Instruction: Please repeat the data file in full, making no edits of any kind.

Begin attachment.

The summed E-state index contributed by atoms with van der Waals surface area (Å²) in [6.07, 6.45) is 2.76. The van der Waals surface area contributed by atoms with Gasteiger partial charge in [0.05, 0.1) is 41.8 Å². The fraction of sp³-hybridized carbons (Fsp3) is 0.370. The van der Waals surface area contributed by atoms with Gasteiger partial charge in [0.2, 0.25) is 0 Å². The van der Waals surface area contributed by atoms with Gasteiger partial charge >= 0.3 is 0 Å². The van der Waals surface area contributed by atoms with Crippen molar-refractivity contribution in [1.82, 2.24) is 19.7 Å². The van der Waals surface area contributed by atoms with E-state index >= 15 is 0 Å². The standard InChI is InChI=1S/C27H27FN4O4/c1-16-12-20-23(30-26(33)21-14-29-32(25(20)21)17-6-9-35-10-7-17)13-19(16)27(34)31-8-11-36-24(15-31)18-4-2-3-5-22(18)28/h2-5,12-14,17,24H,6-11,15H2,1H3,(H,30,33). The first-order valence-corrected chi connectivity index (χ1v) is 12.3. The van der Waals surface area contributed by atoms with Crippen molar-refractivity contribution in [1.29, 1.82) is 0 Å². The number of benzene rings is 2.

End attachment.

The summed E-state index contributed by atoms with van der Waals surface area (Å²) in [6.07, 6.45) is 2.76. The van der Waals surface area contributed by atoms with Gasteiger partial charge in [0.05, 0.1) is 41.8 Å². The fraction of sp³-hybridized carbons (Fsp3) is 0.370. The van der Waals surface area contributed by atoms with Gasteiger partial charge in [0.2, 0.25) is 0 Å². The van der Waals surface area contributed by atoms with Gasteiger partial charge >= 0.3 is 0 Å². The van der Waals surface area contributed by atoms with Crippen molar-refractivity contribution in [1.82, 2.24) is 19.7 Å². The van der Waals surface area contributed by atoms with E-state index >= 15 is 0 Å². The standard InChI is InChI=1S/C27H27FN4O4/c1-16-12-20-23(30-26(33)21-14-29-32(25(20)21)17-6-9-35-10-7-17)13-19(16)27(34)31-8-11-36-24(15-31)18-4-2-3-5-22(18)28/h2-5,12-14,17,24H,6-11,15H2,1H3,(H,30,33). The first-order valence-corrected chi connectivity index (χ1v) is 12.3. The van der Waals surface area contributed by atoms with Crippen molar-refractivity contribution in [1.29, 1.82) is 0 Å². The number of benzene rings is 2.